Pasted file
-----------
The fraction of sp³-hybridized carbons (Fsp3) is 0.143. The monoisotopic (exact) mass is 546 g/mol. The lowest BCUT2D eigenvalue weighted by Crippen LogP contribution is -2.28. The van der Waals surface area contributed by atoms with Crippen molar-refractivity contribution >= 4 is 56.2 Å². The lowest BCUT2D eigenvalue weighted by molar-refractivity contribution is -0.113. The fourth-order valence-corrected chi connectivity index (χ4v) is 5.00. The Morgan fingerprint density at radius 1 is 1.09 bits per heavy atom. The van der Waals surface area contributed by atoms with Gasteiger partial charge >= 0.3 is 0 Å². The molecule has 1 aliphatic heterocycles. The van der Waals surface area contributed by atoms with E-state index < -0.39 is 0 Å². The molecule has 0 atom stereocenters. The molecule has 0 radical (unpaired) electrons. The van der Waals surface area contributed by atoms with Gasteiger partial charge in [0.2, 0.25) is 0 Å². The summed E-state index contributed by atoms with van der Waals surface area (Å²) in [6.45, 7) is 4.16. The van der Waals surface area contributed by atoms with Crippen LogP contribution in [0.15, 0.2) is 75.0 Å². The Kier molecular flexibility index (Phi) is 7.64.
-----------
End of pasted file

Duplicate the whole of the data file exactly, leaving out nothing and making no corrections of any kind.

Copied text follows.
The fraction of sp³-hybridized carbons (Fsp3) is 0.143. The monoisotopic (exact) mass is 546 g/mol. The lowest BCUT2D eigenvalue weighted by Crippen LogP contribution is -2.28. The van der Waals surface area contributed by atoms with Crippen molar-refractivity contribution >= 4 is 56.2 Å². The lowest BCUT2D eigenvalue weighted by molar-refractivity contribution is -0.113. The fourth-order valence-corrected chi connectivity index (χ4v) is 5.00. The Morgan fingerprint density at radius 1 is 1.09 bits per heavy atom. The van der Waals surface area contributed by atoms with Gasteiger partial charge >= 0.3 is 0 Å². The molecule has 1 aliphatic heterocycles. The van der Waals surface area contributed by atoms with E-state index < -0.39 is 0 Å². The molecule has 0 atom stereocenters. The molecule has 0 radical (unpaired) electrons. The van der Waals surface area contributed by atoms with Gasteiger partial charge in [0.2, 0.25) is 0 Å². The summed E-state index contributed by atoms with van der Waals surface area (Å²) in [6.45, 7) is 4.16. The van der Waals surface area contributed by atoms with Crippen LogP contribution in [0.15, 0.2) is 75.0 Å². The Kier molecular flexibility index (Phi) is 7.64.